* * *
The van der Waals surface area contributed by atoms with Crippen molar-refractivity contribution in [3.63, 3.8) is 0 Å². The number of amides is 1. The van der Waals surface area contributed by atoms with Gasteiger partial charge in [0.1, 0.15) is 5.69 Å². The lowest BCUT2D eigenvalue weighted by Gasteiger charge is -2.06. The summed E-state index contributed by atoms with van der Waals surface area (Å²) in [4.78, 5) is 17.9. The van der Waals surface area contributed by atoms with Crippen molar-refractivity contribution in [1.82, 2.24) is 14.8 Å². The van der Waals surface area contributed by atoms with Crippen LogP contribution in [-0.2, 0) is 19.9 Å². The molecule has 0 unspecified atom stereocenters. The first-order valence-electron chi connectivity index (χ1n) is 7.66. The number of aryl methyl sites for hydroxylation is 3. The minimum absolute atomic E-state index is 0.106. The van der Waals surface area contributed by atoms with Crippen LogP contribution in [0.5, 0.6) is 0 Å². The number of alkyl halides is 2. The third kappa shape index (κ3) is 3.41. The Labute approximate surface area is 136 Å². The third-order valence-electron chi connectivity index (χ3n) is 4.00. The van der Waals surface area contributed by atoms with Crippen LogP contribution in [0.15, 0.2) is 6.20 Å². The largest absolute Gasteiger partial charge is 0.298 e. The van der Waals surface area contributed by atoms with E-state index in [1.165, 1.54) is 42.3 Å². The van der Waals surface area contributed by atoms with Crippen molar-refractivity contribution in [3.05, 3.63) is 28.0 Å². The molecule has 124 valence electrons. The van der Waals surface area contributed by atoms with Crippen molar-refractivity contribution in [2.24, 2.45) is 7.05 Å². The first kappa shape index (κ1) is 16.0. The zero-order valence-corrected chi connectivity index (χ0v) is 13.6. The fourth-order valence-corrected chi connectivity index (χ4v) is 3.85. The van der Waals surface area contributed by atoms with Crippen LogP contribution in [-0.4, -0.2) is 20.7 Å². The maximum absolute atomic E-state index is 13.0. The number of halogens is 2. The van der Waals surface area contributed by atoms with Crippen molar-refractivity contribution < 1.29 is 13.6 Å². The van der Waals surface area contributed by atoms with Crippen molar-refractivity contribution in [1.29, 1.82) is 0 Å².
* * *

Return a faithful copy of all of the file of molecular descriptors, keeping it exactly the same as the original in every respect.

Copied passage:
The van der Waals surface area contributed by atoms with Crippen molar-refractivity contribution in [3.63, 3.8) is 0 Å². The number of amides is 1. The van der Waals surface area contributed by atoms with Gasteiger partial charge in [0.1, 0.15) is 5.69 Å². The lowest BCUT2D eigenvalue weighted by Gasteiger charge is -2.06. The summed E-state index contributed by atoms with van der Waals surface area (Å²) in [4.78, 5) is 17.9. The van der Waals surface area contributed by atoms with Crippen molar-refractivity contribution in [1.82, 2.24) is 14.8 Å². The van der Waals surface area contributed by atoms with Crippen LogP contribution in [-0.2, 0) is 19.9 Å². The molecule has 0 unspecified atom stereocenters. The first-order valence-electron chi connectivity index (χ1n) is 7.66. The number of aryl methyl sites for hydroxylation is 3. The minimum absolute atomic E-state index is 0.106. The van der Waals surface area contributed by atoms with Crippen LogP contribution in [0.5, 0.6) is 0 Å². The number of alkyl halides is 2. The third kappa shape index (κ3) is 3.41. The Labute approximate surface area is 136 Å². The third-order valence-electron chi connectivity index (χ3n) is 4.00. The van der Waals surface area contributed by atoms with Crippen LogP contribution in [0.15, 0.2) is 6.20 Å². The largest absolute Gasteiger partial charge is 0.298 e. The van der Waals surface area contributed by atoms with E-state index in [1.165, 1.54) is 42.3 Å². The van der Waals surface area contributed by atoms with Crippen molar-refractivity contribution in [3.05, 3.63) is 28.0 Å². The molecule has 124 valence electrons. The van der Waals surface area contributed by atoms with Crippen molar-refractivity contribution in [2.24, 2.45) is 7.05 Å². The first kappa shape index (κ1) is 16.0. The zero-order valence-corrected chi connectivity index (χ0v) is 13.6. The fourth-order valence-corrected chi connectivity index (χ4v) is 3.85. The van der Waals surface area contributed by atoms with Crippen LogP contribution in [-0.4, -0.2) is 20.7 Å². The maximum absolute atomic E-state index is 13.0. The number of halogens is 2. The van der Waals surface area contributed by atoms with Crippen molar-refractivity contribution < 1.29 is 13.6 Å². The van der Waals surface area contributed by atoms with Crippen molar-refractivity contribution in [1.29, 1.82) is 0 Å².